Roman Terra Sigillata
Terra Sigillata is a form of fine red pottery with a glossy slip that is often, but not exclusively, decorated with figures in relief that have been modelled, embossed, or applied. Developed around the mid-1st century BC, this form of pottery was developed for both export as well as domestic use and made to a higher quality and standard than other, typical pottery. There are three main types of terra sigillata, each defined by the geographical location of its production; these are Arretine ware from Italy, Samian ware from Gaul (modern France and the Rhineland), and African Red Slipware from the North African province.
Terra Sigillata finds its origins in the pottery workshops in and around Arretium (Arezzo, Tuscany) a little before the mid-1st century BC. Made at a time when Rome was constantly expanding, this new form of pottery found a market in the newly formed provinces where it made an impression on the local inhabitants and was seen as a demonstration of Roman taste and culture. The decorated form of terra sigillata was mould made, with clay being pressed into the mould and then dried so it shrinks off the mould. Thereafter the base was added and the whole piece was hand dipped in the glossy slip and then fired in the kiln.
Gaulish Samian Ware
By the late 1st century BC the practice of making terra sigillata has reached southern Gaul where it became a major export product of the region. In the following centuries the centre of Gallic production would move from the south, to the centre, to the East. It is from these production centres in Gaul that terra sigillata made its way in large quantities to Britain and other outlying parts of the empire. Just as with the Arretine ware, the main themes for decoration were those that were part of the main traditions of Greco-Roman decorative art, i.e. depictions of deities, myths and legends and scenes of hunting or of a gladiatorial or erotic nature.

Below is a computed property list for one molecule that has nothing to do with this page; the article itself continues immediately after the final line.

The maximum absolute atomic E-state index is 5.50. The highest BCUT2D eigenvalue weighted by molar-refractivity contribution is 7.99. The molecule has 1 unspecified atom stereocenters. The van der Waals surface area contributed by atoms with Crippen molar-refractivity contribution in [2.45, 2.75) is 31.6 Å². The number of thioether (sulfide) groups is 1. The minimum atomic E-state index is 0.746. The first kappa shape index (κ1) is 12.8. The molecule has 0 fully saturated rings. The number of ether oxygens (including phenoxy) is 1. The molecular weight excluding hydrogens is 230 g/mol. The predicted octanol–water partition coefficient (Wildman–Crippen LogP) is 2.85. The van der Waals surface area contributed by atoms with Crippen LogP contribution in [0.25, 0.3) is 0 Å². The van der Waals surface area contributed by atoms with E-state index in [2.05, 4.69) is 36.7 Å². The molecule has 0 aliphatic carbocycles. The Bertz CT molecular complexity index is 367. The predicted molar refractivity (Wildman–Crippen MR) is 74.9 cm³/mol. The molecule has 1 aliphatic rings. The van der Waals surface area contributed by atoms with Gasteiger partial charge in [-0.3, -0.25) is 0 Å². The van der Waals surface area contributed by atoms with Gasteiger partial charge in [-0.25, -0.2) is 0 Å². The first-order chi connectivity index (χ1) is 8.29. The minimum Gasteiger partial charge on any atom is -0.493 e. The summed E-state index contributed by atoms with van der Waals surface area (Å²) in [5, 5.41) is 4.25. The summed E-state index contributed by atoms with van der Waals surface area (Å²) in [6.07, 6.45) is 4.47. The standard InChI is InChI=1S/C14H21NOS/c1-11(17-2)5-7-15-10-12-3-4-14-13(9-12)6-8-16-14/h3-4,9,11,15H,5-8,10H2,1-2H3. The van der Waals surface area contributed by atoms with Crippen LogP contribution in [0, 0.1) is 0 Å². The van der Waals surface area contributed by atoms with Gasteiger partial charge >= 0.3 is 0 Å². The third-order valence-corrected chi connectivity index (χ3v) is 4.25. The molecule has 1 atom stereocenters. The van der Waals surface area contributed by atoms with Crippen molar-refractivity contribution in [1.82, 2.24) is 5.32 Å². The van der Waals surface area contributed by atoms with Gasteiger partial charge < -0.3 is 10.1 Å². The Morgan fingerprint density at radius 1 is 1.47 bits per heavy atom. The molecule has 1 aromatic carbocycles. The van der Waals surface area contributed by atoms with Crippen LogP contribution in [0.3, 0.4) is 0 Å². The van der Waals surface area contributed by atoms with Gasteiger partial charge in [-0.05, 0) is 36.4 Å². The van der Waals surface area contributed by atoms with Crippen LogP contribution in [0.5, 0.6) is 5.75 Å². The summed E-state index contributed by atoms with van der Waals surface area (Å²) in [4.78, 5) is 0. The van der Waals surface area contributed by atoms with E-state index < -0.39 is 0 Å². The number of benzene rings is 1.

African Red Slipware
Recognised as the final development of terra sigillata, African red slipware is the produce of a number of pottery workshops from what is now modern day Algeria and Tunisia that were active from the 1st until the 7th century AD. The export of this type of pottery expanded until it was the most commonly used it the Mediterranean, with only North Western parts of the empire still using the Gallic variety. The decoration on this form was much simpler than its predecessors, with the mould-made, entire relief decorated vessels falling out of fashion. Instead, the favoured form of decoration became separately made motifs that were applied to the vessel before firing, or motifs that were stamped into the pre-fired clay. The themes, however, stayed much the same as before.
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